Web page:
The differences in options are explained in this lesson, and a shortcut is shown: one doesn’t have to have pre-selected an element in order to use the right-click context menu – simply by hovering over the element and right-clicking, ArchiCAD will immediately select the element and then bring up the context menu in a single action.

SELECTION RECTANGLE OR POLYGON

The selection rectangle appears when you use the Arrow tool and click in “empty space” or (with QuickSelect turned off) in the middle of elements but NOT on a node point. There are many options for this selection area that are explained in this lesson, including selection methods (partially enclosed, fully enclosed, or context-dependent – which switches depending on whether you go from left to right or right to left) and geometry (polygon, rectangle, or rotated rectangle).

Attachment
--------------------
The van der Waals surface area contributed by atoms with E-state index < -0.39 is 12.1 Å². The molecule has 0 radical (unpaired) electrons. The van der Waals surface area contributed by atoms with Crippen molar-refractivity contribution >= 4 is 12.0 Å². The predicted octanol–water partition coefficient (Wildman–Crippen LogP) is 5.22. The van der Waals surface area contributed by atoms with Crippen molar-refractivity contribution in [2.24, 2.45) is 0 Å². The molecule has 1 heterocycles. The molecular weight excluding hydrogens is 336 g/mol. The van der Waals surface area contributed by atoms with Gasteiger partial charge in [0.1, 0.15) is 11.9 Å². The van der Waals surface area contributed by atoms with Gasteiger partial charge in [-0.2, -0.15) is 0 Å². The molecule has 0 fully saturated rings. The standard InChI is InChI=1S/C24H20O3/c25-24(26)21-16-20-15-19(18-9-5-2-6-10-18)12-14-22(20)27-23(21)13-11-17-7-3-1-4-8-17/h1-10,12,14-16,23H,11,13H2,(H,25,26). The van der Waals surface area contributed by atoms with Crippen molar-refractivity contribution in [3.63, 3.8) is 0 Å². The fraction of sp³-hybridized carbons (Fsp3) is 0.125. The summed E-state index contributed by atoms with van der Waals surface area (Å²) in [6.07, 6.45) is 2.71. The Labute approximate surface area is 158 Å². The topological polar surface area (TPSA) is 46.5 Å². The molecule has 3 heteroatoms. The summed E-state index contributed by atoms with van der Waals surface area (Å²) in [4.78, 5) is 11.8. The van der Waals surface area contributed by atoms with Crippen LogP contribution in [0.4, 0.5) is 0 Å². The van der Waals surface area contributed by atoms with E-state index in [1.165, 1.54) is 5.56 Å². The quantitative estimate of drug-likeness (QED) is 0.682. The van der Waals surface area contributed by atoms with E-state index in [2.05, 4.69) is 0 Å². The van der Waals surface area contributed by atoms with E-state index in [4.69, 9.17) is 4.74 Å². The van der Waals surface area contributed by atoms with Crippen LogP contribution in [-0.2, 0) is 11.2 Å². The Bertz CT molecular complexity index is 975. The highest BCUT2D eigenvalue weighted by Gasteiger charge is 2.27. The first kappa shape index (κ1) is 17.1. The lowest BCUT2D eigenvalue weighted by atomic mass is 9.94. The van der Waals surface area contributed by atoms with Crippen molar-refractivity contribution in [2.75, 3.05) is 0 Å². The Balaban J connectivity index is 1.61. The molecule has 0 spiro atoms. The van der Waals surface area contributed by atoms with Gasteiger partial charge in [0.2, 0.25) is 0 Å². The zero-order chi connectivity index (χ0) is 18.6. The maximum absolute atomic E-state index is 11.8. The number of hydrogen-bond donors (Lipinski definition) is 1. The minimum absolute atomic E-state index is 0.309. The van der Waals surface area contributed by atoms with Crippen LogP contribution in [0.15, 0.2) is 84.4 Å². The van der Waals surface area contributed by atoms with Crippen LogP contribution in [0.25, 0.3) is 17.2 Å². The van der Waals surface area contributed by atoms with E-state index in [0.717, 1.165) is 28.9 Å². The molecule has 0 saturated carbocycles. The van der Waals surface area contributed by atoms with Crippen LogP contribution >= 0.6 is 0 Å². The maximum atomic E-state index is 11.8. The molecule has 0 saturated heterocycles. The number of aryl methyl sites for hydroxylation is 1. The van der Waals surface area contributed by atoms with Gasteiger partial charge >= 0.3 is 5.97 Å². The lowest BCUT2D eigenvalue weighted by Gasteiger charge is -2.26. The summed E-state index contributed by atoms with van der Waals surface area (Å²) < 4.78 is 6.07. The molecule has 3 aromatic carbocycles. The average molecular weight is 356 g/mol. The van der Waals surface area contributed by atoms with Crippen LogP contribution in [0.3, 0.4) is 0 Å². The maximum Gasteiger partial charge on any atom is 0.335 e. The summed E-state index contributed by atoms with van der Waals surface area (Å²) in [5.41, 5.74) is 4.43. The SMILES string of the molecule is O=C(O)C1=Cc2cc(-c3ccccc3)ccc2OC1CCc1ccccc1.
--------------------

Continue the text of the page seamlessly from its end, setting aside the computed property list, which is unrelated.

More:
THE VERSATILE MARQUEE

The Marquee tool is very versatile. In this lesson, I show how to use it for stretching and relocating parts of the model. While one can execute a Stretch from the Edit menu > Reshape > Stretch command, it is much faster to do this with a mouse gesture. Simply make sure that the Marquee tool is active in the Toolbox, then click on any node or edge point of an element within the marquee area to begin the Stretch operation.

The lesson explains the difference between the thin marquee (affecting elements on the current story only) and the thick marquee (affecting all stories), and how to restrict the stretch or relocation effect by locking individual elements or layers.